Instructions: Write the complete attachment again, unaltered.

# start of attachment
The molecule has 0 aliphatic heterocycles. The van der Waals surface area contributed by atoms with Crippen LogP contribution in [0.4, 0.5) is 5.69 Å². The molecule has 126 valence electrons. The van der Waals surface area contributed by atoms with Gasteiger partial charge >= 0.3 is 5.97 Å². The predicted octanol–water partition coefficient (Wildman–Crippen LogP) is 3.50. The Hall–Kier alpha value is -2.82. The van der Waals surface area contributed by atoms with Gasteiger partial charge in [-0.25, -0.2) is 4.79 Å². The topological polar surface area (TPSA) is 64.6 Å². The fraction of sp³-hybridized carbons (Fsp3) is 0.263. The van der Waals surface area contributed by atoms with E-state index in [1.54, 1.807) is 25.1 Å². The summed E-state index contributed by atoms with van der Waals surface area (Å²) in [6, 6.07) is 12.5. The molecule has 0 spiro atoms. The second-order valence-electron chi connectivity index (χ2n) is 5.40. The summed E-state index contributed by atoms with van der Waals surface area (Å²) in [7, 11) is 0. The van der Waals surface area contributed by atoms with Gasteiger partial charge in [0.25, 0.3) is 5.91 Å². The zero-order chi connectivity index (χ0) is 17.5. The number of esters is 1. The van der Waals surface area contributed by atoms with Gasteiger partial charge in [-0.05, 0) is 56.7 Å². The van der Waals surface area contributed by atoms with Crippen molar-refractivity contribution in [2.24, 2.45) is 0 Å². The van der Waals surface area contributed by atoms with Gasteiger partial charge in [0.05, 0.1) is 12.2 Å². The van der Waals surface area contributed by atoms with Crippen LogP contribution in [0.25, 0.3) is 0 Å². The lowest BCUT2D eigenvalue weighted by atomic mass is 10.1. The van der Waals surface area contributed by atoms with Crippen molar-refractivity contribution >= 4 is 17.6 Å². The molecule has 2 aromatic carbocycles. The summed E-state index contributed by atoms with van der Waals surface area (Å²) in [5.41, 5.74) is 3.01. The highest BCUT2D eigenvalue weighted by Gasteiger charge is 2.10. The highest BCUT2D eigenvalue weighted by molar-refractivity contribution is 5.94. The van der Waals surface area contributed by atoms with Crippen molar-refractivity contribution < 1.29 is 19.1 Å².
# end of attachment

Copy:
The molecule has 0 aliphatic heterocycles. The van der Waals surface area contributed by atoms with Crippen LogP contribution in [0.4, 0.5) is 5.69 Å². The molecule has 126 valence electrons. The van der Waals surface area contributed by atoms with Gasteiger partial charge >= 0.3 is 5.97 Å². The predicted octanol–water partition coefficient (Wildman–Crippen LogP) is 3.50. The Hall–Kier alpha value is -2.82. The van der Waals surface area contributed by atoms with Gasteiger partial charge in [-0.25, -0.2) is 4.79 Å². The topological polar surface area (TPSA) is 64.6 Å². The fraction of sp³-hybridized carbons (Fsp3) is 0.263. The van der Waals surface area contributed by atoms with E-state index in [1.54, 1.807) is 25.1 Å². The summed E-state index contributed by atoms with van der Waals surface area (Å²) in [6, 6.07) is 12.5. The molecule has 0 spiro atoms. The second-order valence-electron chi connectivity index (χ2n) is 5.40. The summed E-state index contributed by atoms with van der Waals surface area (Å²) in [7, 11) is 0. The van der Waals surface area contributed by atoms with Gasteiger partial charge in [0.25, 0.3) is 5.91 Å². The zero-order chi connectivity index (χ0) is 17.5. The number of esters is 1. The van der Waals surface area contributed by atoms with Gasteiger partial charge in [-0.05, 0) is 56.7 Å². The van der Waals surface area contributed by atoms with Crippen molar-refractivity contribution in [2.24, 2.45) is 0 Å². The van der Waals surface area contributed by atoms with Gasteiger partial charge in [0.05, 0.1) is 12.2 Å². The van der Waals surface area contributed by atoms with Crippen LogP contribution in [0.25, 0.3) is 0 Å². The lowest BCUT2D eigenvalue weighted by atomic mass is 10.1. The van der Waals surface area contributed by atoms with Crippen molar-refractivity contribution >= 4 is 17.6 Å². The molecule has 2 aromatic carbocycles. The summed E-state index contributed by atoms with van der Waals surface area (Å²) in [5.41, 5.74) is 3.01. The highest BCUT2D eigenvalue weighted by Gasteiger charge is 2.10. The highest BCUT2D eigenvalue weighted by molar-refractivity contribution is 5.94. The van der Waals surface area contributed by atoms with Crippen molar-refractivity contribution < 1.29 is 19.1 Å².